The suspect faces charges of supporting extremist groups overseas
An Australian man has been charged with allegedly helping Islamic State develop missiles, police said.
Haisem Zahab, a 42-year-old electrician, was picked up during a raid at his home in the town of Young, in rural New South Wales.
He is accused of researching and designing systems to assist the extremist group's efforts to develop their own long-range guided missiles, Police Commissioner Andrew Colvin told reporters in Canberra.
Zahab is also accused of researching and designing a laser warning device that could alert IS, also known as ISIL, to incoming guided weapons used by coalition forces in Syria and Iraq.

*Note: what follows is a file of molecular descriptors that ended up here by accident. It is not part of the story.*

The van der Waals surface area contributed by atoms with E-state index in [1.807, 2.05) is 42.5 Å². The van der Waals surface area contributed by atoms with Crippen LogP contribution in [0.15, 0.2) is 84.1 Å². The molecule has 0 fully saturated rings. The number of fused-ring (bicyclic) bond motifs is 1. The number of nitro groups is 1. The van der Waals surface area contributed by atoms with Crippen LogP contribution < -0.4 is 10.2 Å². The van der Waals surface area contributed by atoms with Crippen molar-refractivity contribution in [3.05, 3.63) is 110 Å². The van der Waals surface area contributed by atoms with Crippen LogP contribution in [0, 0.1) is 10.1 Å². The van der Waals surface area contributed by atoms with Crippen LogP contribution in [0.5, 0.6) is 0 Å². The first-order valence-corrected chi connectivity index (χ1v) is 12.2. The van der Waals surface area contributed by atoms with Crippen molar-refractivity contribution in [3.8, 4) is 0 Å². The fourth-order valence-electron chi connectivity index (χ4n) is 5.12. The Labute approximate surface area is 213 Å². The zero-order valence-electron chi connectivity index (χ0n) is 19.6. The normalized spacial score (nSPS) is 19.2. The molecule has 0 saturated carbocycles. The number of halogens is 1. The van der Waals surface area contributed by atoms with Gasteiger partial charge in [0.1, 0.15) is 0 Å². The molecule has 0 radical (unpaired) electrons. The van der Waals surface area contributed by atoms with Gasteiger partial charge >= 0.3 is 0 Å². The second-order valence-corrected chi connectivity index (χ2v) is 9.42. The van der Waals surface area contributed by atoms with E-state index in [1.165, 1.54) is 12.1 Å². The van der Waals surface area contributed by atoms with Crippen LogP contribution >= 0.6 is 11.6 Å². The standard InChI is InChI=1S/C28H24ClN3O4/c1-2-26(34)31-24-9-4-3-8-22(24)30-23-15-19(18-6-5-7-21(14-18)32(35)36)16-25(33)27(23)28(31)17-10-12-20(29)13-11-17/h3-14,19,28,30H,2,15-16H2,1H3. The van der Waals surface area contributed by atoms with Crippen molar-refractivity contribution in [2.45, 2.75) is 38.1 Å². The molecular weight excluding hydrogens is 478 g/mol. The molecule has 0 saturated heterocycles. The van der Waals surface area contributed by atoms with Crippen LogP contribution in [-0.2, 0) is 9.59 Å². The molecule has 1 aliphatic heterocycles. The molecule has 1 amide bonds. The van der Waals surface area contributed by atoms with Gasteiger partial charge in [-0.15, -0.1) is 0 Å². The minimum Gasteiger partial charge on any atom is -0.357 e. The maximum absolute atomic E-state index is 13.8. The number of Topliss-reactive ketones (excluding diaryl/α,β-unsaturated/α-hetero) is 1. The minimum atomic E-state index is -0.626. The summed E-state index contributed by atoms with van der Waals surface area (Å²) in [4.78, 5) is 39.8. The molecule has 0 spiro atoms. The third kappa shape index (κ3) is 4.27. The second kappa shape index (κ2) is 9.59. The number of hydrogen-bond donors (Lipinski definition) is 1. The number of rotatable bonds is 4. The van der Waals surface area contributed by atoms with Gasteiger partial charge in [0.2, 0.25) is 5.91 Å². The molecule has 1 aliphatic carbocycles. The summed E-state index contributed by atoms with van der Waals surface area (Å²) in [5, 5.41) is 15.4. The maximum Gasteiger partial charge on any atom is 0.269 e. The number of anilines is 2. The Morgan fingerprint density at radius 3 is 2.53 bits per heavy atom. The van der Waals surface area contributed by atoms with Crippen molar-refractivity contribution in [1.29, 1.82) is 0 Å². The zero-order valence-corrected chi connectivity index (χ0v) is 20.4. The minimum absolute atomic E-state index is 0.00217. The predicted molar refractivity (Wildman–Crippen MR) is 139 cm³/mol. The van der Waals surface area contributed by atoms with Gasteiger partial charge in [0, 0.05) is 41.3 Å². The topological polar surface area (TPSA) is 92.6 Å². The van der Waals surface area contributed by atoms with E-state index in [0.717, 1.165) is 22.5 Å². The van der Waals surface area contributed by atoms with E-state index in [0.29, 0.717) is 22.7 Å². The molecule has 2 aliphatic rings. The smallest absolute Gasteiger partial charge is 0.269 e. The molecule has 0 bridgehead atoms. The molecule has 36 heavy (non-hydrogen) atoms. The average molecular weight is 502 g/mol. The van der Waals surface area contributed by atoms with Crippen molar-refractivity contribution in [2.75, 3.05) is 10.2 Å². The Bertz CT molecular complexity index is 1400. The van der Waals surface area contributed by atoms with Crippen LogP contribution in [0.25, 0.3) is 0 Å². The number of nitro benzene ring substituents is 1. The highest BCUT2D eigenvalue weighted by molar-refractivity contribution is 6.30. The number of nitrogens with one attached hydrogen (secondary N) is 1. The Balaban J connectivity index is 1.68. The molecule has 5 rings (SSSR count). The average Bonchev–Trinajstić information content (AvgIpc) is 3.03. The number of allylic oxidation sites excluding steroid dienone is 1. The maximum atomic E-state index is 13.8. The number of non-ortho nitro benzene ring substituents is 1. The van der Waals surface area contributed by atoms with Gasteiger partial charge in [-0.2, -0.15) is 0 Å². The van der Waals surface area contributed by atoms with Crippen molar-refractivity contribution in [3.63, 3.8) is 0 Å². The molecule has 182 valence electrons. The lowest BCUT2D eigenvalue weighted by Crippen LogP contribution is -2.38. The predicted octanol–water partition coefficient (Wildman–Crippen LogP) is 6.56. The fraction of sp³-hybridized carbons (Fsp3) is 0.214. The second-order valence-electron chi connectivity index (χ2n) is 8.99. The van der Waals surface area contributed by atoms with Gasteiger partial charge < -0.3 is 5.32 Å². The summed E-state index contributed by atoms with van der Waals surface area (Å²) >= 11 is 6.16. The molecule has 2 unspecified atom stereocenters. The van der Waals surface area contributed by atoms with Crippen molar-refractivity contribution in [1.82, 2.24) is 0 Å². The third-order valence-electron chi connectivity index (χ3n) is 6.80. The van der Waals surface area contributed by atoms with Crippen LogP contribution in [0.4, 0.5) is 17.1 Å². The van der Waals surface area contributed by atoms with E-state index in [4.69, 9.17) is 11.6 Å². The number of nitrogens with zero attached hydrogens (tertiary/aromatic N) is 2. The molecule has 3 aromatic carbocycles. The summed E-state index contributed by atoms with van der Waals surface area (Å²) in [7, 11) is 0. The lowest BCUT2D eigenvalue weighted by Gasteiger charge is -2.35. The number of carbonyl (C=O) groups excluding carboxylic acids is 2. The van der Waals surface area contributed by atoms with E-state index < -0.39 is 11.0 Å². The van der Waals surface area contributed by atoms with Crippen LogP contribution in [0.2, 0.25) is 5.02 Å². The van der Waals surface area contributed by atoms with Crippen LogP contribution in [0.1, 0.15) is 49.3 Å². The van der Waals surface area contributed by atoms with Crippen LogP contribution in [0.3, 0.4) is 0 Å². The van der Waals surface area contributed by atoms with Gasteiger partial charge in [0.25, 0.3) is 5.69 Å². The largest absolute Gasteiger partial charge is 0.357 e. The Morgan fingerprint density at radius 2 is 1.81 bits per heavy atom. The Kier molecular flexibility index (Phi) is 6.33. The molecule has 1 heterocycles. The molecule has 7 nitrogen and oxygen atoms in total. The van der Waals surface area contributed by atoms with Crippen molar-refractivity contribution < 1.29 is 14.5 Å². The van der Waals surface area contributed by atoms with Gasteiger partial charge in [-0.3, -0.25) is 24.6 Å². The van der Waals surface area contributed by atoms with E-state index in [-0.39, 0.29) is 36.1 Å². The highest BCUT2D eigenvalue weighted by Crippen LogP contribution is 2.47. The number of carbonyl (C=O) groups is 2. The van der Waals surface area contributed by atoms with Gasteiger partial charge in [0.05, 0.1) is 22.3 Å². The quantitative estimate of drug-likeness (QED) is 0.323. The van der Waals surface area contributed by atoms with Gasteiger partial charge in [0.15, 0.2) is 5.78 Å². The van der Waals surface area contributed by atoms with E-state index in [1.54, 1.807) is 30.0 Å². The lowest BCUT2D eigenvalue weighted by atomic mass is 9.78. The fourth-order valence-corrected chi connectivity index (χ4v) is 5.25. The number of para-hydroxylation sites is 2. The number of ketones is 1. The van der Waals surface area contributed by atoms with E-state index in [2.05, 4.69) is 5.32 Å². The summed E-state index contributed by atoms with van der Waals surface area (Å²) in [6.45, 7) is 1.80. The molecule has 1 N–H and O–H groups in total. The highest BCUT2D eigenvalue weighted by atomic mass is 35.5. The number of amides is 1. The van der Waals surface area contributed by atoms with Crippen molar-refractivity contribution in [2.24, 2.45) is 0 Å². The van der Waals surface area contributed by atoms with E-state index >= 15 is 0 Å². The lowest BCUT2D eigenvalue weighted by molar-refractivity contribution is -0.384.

Mr Colvin said: "We believe he has networks and contacts in ISIL - not necessarily just in the conflict zones, but in other parts of the world as well and he has been relying on them to pass this information."
He called Zahab's alleged research "fairly sophisticated".
The raid, at the end of an 18-month investigation, involved dozens of police, including a dog squad and officers with metal detectors. The property is about 270km southwest of Sydney.
Australian prime minister Malcolm Turnbull said: "This highlights that terrorism, support for terrorist groups, and Islamist extremism is not limited to our major cities."
The suspect, who appeared in court briefly on Tuesday, faces charges of supporting extremist groups overseas, which are punishable by life imprisonment.
He was refused bail and will reappear on 8 March.
Since Australia's terrorist threat level was elevated in September 2014, the government says there have been 12 extremist plots foiled by police.